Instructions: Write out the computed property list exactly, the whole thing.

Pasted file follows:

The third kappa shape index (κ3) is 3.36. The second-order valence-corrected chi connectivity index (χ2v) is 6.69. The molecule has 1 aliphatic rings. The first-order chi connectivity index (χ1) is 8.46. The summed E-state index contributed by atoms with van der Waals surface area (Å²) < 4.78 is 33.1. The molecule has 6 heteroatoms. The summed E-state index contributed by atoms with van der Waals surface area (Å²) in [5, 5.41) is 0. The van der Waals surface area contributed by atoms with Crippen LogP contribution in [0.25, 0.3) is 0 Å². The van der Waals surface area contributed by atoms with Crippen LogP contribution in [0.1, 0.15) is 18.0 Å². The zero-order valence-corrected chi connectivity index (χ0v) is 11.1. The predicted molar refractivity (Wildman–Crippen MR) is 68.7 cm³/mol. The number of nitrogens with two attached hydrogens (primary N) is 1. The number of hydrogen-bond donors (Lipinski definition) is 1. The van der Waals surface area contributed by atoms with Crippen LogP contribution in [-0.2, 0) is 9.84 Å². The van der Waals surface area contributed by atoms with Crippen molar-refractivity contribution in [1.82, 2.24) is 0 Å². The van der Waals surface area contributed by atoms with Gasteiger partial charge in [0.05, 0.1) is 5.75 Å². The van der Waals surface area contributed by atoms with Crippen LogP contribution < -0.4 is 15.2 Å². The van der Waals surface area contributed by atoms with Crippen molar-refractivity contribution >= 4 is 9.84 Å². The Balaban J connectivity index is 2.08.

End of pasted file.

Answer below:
The third kappa shape index (κ3) is 3.36. The second-order valence-corrected chi connectivity index (χ2v) is 6.69. The molecule has 1 aliphatic rings. The first-order chi connectivity index (χ1) is 8.46. The summed E-state index contributed by atoms with van der Waals surface area (Å²) < 4.78 is 33.1. The molecule has 6 heteroatoms. The summed E-state index contributed by atoms with van der Waals surface area (Å²) in [5, 5.41) is 0. The van der Waals surface area contributed by atoms with Crippen LogP contribution in [0.25, 0.3) is 0 Å². The van der Waals surface area contributed by atoms with Crippen LogP contribution in [0.1, 0.15) is 18.0 Å². The zero-order valence-corrected chi connectivity index (χ0v) is 11.1. The predicted molar refractivity (Wildman–Crippen MR) is 68.7 cm³/mol. The number of nitrogens with two attached hydrogens (primary N) is 1. The number of hydrogen-bond donors (Lipinski definition) is 1. The van der Waals surface area contributed by atoms with Crippen LogP contribution in [-0.2, 0) is 9.84 Å². The van der Waals surface area contributed by atoms with Crippen molar-refractivity contribution in [1.82, 2.24) is 0 Å². The van der Waals surface area contributed by atoms with Gasteiger partial charge in [0.05, 0.1) is 5.75 Å². The van der Waals surface area contributed by atoms with Crippen LogP contribution < -0.4 is 15.2 Å². The van der Waals surface area contributed by atoms with Crippen molar-refractivity contribution >= 4 is 9.84 Å². The Balaban J connectivity index is 2.08.